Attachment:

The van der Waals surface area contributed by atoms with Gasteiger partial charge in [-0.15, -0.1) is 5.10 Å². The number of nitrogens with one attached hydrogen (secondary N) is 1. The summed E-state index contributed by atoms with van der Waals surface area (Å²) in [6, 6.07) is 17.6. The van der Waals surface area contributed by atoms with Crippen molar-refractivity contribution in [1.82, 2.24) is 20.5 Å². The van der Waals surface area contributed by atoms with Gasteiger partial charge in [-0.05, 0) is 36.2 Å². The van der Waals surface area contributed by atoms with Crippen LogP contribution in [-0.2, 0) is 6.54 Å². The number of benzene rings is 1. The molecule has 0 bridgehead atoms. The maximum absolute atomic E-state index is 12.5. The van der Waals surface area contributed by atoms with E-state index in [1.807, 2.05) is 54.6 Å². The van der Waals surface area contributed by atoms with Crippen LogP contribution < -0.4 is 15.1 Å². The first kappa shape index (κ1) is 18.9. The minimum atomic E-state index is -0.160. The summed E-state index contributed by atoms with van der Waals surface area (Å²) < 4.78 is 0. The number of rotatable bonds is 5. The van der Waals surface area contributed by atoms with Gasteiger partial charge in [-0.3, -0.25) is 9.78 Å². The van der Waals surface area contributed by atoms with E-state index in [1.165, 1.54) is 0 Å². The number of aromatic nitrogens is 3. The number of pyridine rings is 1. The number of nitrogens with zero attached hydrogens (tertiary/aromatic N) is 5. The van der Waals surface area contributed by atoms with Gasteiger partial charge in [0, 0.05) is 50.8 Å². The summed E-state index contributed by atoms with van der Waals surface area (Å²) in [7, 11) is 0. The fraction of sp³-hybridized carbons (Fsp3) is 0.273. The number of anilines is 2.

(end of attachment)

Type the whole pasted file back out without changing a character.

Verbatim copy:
The van der Waals surface area contributed by atoms with Gasteiger partial charge in [-0.15, -0.1) is 5.10 Å². The number of nitrogens with one attached hydrogen (secondary N) is 1. The summed E-state index contributed by atoms with van der Waals surface area (Å²) in [6, 6.07) is 17.6. The van der Waals surface area contributed by atoms with Crippen molar-refractivity contribution in [1.82, 2.24) is 20.5 Å². The van der Waals surface area contributed by atoms with Gasteiger partial charge in [-0.05, 0) is 36.2 Å². The van der Waals surface area contributed by atoms with Crippen LogP contribution in [-0.2, 0) is 6.54 Å². The number of benzene rings is 1. The molecule has 0 bridgehead atoms. The maximum absolute atomic E-state index is 12.5. The van der Waals surface area contributed by atoms with E-state index in [1.807, 2.05) is 54.6 Å². The van der Waals surface area contributed by atoms with Crippen LogP contribution < -0.4 is 15.1 Å². The first kappa shape index (κ1) is 18.9. The minimum atomic E-state index is -0.160. The summed E-state index contributed by atoms with van der Waals surface area (Å²) < 4.78 is 0. The number of rotatable bonds is 5. The van der Waals surface area contributed by atoms with Gasteiger partial charge in [-0.3, -0.25) is 9.78 Å². The van der Waals surface area contributed by atoms with E-state index in [1.165, 1.54) is 0 Å². The number of aromatic nitrogens is 3. The number of pyridine rings is 1. The number of nitrogens with zero attached hydrogens (tertiary/aromatic N) is 5. The van der Waals surface area contributed by atoms with Gasteiger partial charge in [0, 0.05) is 50.8 Å². The summed E-state index contributed by atoms with van der Waals surface area (Å²) in [7, 11) is 0. The fraction of sp³-hybridized carbons (Fsp3) is 0.273. The number of anilines is 2.